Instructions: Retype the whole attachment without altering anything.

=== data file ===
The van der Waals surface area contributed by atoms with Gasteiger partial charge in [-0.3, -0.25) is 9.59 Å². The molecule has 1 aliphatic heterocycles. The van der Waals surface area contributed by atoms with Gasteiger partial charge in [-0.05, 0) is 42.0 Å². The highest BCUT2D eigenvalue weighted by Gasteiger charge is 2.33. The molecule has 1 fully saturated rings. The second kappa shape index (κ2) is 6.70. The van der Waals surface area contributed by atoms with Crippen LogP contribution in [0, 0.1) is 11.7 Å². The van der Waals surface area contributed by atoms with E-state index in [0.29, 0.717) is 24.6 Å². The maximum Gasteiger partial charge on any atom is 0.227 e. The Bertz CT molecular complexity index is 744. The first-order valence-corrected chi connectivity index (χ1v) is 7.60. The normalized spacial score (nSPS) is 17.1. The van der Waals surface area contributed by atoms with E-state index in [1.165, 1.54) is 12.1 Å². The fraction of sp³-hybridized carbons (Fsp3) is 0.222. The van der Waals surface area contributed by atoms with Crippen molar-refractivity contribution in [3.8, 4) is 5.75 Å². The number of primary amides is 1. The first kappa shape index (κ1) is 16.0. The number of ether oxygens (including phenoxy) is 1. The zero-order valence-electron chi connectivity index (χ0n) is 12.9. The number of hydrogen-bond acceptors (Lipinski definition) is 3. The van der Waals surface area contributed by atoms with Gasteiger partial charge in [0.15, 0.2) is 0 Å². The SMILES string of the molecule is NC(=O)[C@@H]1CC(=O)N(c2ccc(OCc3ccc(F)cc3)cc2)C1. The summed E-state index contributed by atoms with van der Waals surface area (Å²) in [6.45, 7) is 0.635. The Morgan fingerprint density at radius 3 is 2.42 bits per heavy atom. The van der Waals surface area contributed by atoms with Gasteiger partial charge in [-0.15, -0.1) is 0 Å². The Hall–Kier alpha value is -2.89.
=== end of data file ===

The van der Waals surface area contributed by atoms with Gasteiger partial charge in [-0.3, -0.25) is 9.59 Å². The molecule has 1 aliphatic heterocycles. The van der Waals surface area contributed by atoms with Gasteiger partial charge in [-0.05, 0) is 42.0 Å². The highest BCUT2D eigenvalue weighted by Gasteiger charge is 2.33. The molecule has 1 fully saturated rings. The second kappa shape index (κ2) is 6.70. The van der Waals surface area contributed by atoms with Crippen LogP contribution in [0, 0.1) is 11.7 Å². The van der Waals surface area contributed by atoms with E-state index in [0.29, 0.717) is 24.6 Å². The maximum Gasteiger partial charge on any atom is 0.227 e. The Bertz CT molecular complexity index is 744. The first-order valence-corrected chi connectivity index (χ1v) is 7.60. The normalized spacial score (nSPS) is 17.1. The van der Waals surface area contributed by atoms with E-state index in [1.165, 1.54) is 12.1 Å². The fraction of sp³-hybridized carbons (Fsp3) is 0.222. The van der Waals surface area contributed by atoms with Crippen molar-refractivity contribution in [3.8, 4) is 5.75 Å². The number of primary amides is 1. The first kappa shape index (κ1) is 16.0. The number of ether oxygens (including phenoxy) is 1. The zero-order valence-electron chi connectivity index (χ0n) is 12.9. The number of hydrogen-bond acceptors (Lipinski definition) is 3. The van der Waals surface area contributed by atoms with Gasteiger partial charge in [0.15, 0.2) is 0 Å². The SMILES string of the molecule is NC(=O)[C@@H]1CC(=O)N(c2ccc(OCc3ccc(F)cc3)cc2)C1. The summed E-state index contributed by atoms with van der Waals surface area (Å²) in [6.45, 7) is 0.635. The Morgan fingerprint density at radius 3 is 2.42 bits per heavy atom. The van der Waals surface area contributed by atoms with Gasteiger partial charge in [-0.15, -0.1) is 0 Å². The Hall–Kier alpha value is -2.89.